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The DBQ Project Method™

The DBQ Project 6-Step Method underpins the design of all our DBQs and Mini-Qs. Each step builds on students’ curiosity and increases motivation and confidence to answer a compelling, authentic question.

 

Step 1: The Hook Exercise

Engages students and orients them to the question.
 

Step 2: The Background Essay

Further orients students to the question and provides essential context that helps make sense of the documents.
 

Step 3: Understanding the Question and

Pre-bucketing

Helps students plan so they can target their investigation of the documents. Clarifying the question motivates students  to start reading their sources to find answers.
 

Step 4: Analyzing the Documents

It’s like you’re a detective!  The documents provide clues and evidence students need to support their thesis or claim. They provide the knowledge and information students need to answer the question.
 

Step 5: Bucketing

Helps students get organized. Buckets become containers for evidence that students use to categorize or group evidence from the documents.
 

Step 6A: The Thrash-Out and Preparing to Write

Students prepare to write by debating or “thrashing-out” their answer to the question. Students practice using evidence from the documents to support and verbally validate their claims. They use what they learn to outline their essays.

Step 6B: Writing the Essay

Students write multi-paragraph, evidence-based essays using their documents, buckets, and outlines to support and explain their reasoning.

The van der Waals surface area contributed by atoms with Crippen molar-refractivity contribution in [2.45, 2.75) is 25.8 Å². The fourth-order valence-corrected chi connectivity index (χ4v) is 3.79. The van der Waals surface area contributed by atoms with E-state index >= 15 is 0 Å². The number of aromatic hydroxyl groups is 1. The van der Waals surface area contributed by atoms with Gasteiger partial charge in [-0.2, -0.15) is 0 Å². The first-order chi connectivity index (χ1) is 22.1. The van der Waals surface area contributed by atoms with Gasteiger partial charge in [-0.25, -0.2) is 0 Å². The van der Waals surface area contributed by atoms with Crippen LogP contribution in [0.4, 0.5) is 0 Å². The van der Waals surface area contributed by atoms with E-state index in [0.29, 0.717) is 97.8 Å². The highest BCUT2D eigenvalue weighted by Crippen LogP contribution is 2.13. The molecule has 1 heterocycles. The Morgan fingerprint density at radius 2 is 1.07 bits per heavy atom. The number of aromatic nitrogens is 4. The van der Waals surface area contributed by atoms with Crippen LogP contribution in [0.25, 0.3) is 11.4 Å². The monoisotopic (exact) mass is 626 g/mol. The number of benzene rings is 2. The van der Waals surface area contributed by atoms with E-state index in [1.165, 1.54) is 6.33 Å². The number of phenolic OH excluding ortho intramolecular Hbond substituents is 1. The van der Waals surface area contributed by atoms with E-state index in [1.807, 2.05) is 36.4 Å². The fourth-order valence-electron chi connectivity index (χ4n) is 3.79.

The DBQ Project Method provides a framework of best practices that guides teachers and students to read smart, think straight, and write clearly.

How do you teach a DBQ?

It is much easier to assign a DBQ than to teach one. Using document-based questions as a method of instruction rather than just an exam is at the heart of DBQ’s philosophy.

To master high-level skills, students need high-level instruction.

The DBQ Project Library

“The DBQ training and materials are the best professional development for helping history teachers teach students to read, write, and think critically about historical questions.  Our TAH teachers are "on fire" and now they have spread the word to their world history colleagues.  It is great to see whole departments get behind this effort.  As Common Core Standards begin to be implemented the DBQ will be a great foundational piece.  Thank you to The DBQ Project for a relevant and needed program for history teachers.”

– Connie DeCapite, Director, FIRST, Fullerton Int. Resources for Schools and Teachers